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18 October 2017 | Montevideo – Heads of State and Government and ministers from around the world today committed to new and bold action to reduce suffering and death from noncommunicable diseases (NCDs), primarily heart and lung diseases, cancers and diabetes, the world’s leading killers.
Governments endorsed the Montevideo Roadmap 2018-2030 on NCDs as a Sustainable Development Priority at the opening of the three-day Global Conference on Noncommunicable Diseases in Montevideo, hosted by WHO and the Presidency of Uruguay.
The pledge follows agreement by world leaders to reduce “premature” deaths from NCDs by one-third by 2030 as part of the United Nations’ Agenda for Sustainable Development. Today, NCDs kill 40 million annually, more than any other cause of death. Of these deaths, 15 million occur prematurely among people aged 30-70 years, and 7 million in low- and low-middle income countries.
“It is shocking to see the growing toll that diseases like cancer and diabetes are taking on the people who can least afford healthcare,” said WHO Director-General Dr Tedros Ad-hanom Ghebreyesus.
“Governments must act on pledges to prevent these diseases in the first place, and to ensure that people can obtain services to treat them,” he added. “Failure do to this imposes massive costs on individuals and communities. It totally contradicts global commitments to sustainable development.”
Co-conference organizer, President of Uruguay Dr Tabaré Vázquez, said the Montevideo Roadmap represented a bold commitment by governments to intensify action to protect people from the harms of NCDs.
“Governments should be fully committed to reducing the toll from NCDs, as the human and economic costs are far too great to ignore,” said Dr Vázquez. “This places a heavy responsibility on governments to act. But by taking determined action to protect people from the main risks causing NCDs, we will make it easier for people to enjoy healthier lives, while supporting communities and countries to grow and develop strongly.”
The Montevideo Roadmap highlights the need for coordinated and coherent action from all sectors and the whole of society, as many of the main drivers of ill health lie outside the control of health ministries, systems and professionals. Non-State actors, including civil society and industry, have important roles to play.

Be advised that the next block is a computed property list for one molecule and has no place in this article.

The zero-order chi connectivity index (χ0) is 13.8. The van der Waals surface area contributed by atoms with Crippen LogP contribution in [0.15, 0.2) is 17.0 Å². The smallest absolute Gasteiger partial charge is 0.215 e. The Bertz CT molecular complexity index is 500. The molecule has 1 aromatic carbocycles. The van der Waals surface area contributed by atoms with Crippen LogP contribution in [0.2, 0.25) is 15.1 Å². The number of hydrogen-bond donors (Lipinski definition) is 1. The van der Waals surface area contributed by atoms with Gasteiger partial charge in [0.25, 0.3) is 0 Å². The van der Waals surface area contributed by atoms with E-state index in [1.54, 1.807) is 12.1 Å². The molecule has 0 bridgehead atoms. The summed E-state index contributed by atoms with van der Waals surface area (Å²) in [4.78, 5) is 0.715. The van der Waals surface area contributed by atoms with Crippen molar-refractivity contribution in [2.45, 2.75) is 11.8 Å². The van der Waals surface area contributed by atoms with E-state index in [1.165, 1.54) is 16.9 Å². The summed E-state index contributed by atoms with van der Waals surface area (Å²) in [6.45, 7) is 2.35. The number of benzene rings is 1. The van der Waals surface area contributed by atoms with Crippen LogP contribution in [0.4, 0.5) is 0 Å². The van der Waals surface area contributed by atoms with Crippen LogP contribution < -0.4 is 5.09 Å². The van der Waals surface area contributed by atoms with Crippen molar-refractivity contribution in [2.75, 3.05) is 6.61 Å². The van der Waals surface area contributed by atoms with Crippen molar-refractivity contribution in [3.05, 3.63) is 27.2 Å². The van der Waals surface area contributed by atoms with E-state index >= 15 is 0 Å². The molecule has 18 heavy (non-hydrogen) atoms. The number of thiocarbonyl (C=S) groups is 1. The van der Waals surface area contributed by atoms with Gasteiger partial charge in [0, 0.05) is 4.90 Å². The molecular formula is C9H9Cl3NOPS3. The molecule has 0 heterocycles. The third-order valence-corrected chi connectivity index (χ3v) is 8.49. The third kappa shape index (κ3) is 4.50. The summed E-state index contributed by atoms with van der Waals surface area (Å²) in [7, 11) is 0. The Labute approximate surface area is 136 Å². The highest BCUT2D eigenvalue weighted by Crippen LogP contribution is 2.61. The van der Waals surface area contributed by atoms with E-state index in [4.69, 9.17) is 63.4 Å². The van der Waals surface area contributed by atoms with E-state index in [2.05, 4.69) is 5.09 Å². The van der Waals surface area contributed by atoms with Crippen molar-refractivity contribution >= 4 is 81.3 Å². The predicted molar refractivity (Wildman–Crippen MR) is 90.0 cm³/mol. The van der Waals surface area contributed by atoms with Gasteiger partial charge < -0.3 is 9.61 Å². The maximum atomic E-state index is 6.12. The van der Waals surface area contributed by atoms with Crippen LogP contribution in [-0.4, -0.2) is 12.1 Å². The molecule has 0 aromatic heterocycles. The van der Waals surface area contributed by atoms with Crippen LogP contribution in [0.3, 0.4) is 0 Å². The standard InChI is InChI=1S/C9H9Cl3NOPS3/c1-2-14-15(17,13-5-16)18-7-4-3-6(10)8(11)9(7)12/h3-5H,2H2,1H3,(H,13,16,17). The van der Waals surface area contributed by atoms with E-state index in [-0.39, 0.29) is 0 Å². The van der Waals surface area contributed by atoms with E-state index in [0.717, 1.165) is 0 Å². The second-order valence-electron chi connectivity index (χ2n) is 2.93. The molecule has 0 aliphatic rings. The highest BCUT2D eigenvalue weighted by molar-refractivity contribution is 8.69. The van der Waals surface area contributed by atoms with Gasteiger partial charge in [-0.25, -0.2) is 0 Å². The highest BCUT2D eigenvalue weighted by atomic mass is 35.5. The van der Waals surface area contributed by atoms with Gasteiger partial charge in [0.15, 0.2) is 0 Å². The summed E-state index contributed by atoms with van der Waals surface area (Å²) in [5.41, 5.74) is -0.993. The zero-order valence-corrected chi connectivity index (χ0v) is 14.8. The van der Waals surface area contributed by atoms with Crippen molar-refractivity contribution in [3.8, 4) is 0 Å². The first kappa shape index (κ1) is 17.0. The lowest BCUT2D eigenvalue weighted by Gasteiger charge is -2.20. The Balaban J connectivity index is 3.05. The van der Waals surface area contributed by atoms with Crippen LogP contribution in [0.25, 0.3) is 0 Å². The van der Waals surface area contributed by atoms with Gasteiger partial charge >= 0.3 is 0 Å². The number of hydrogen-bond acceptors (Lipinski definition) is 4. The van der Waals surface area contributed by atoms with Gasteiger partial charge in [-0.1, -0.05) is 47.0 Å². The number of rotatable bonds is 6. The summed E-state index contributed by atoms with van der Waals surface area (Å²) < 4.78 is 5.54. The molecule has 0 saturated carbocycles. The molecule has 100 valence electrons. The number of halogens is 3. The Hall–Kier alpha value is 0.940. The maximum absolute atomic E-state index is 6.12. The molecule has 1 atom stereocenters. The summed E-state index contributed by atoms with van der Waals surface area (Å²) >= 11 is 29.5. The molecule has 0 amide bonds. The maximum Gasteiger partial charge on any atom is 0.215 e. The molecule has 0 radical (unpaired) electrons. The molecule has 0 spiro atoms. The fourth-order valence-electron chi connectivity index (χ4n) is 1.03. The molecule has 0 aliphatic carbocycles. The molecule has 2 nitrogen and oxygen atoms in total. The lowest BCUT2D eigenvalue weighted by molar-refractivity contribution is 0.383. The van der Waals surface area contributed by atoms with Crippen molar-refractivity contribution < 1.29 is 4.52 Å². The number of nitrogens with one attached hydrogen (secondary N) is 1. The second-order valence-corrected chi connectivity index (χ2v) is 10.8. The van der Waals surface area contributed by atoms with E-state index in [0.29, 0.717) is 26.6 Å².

It also points out that the bulk of NCD deaths could have been prevented by action against tobacco, air pollution, unhealthy diets, physical inactivity, and harmful use of alcohol – as well as by improved disease detection and treatment.
Dr Vázquez added: “Beating NCDs, and promoting health, are issues for everyone and across every area of government. Finance ministries save lives by taxing tobacco, alcohol and sugary drinks, by cutting consumption and raising revenues to treat NCDs. Trade and investment agreements should not be used as an excuse to look the other way, wash our hands and not protect the public health of our citizens. Education ministries need to ensure our youth are well informed and taught how to make the healthy choice, that schools make available healthy food and provide opportunities for play and recreation.”
The Montevideo Roadmap identifies a range of challenges, including:
Dr Tedros, who last week announced the launch of a new WHO high-level commission on NCDs, added: “This conference is a critical opportunity to accelerate efforts to get ahead of noncommunicable diseases. We must be prepared to have some tough conversations, and to take brave action.”
“One vital step is for all countries to follow trailblazers like Uruguay that have ratified the protocol to eliminate the illicit trade in tobacco products,” added Dr Tedros. “Ensuring that this protocol can come into force next year is key to advancing the impact of the WHO Framework Convention on Tobacco Control.”
The Montevideo Roadmap will guide global preparations for next year’s United Nations General Assembly third High-level Meeting on NCDs. The meeting will assess countries’ progress in meeting the target of reducing premature NCD deaths by 25% by 2025 and then by a third by 2030.
Source: WHO media centre
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